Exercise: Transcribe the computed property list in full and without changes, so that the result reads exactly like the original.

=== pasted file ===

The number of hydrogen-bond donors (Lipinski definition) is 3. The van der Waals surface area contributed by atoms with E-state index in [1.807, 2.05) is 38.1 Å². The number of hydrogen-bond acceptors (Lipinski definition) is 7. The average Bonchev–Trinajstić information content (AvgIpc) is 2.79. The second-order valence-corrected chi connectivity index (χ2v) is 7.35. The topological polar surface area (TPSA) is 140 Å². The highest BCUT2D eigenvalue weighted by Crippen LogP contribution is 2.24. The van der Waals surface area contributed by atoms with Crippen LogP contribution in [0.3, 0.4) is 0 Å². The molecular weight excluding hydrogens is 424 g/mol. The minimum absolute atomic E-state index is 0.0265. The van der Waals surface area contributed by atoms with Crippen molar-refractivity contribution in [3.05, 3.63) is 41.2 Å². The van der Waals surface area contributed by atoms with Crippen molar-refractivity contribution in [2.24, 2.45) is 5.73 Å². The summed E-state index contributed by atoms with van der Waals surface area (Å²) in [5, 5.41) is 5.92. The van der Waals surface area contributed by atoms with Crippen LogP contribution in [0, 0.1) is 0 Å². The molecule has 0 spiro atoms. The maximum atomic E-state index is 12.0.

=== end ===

The number of hydrogen-bond donors (Lipinski definition) is 3. The van der Waals surface area contributed by atoms with E-state index in [1.807, 2.05) is 38.1 Å². The number of hydrogen-bond acceptors (Lipinski definition) is 7. The average Bonchev–Trinajstić information content (AvgIpc) is 2.79. The second-order valence-corrected chi connectivity index (χ2v) is 7.35. The topological polar surface area (TPSA) is 140 Å². The highest BCUT2D eigenvalue weighted by Crippen LogP contribution is 2.24. The van der Waals surface area contributed by atoms with Crippen LogP contribution in [0.3, 0.4) is 0 Å². The molecular weight excluding hydrogens is 424 g/mol. The minimum absolute atomic E-state index is 0.0265. The van der Waals surface area contributed by atoms with Crippen molar-refractivity contribution in [3.05, 3.63) is 41.2 Å². The van der Waals surface area contributed by atoms with Crippen molar-refractivity contribution in [2.24, 2.45) is 5.73 Å². The summed E-state index contributed by atoms with van der Waals surface area (Å²) in [5, 5.41) is 5.92. The van der Waals surface area contributed by atoms with Crippen LogP contribution in [0, 0.1) is 0 Å². The molecule has 0 spiro atoms. The maximum atomic E-state index is 12.0.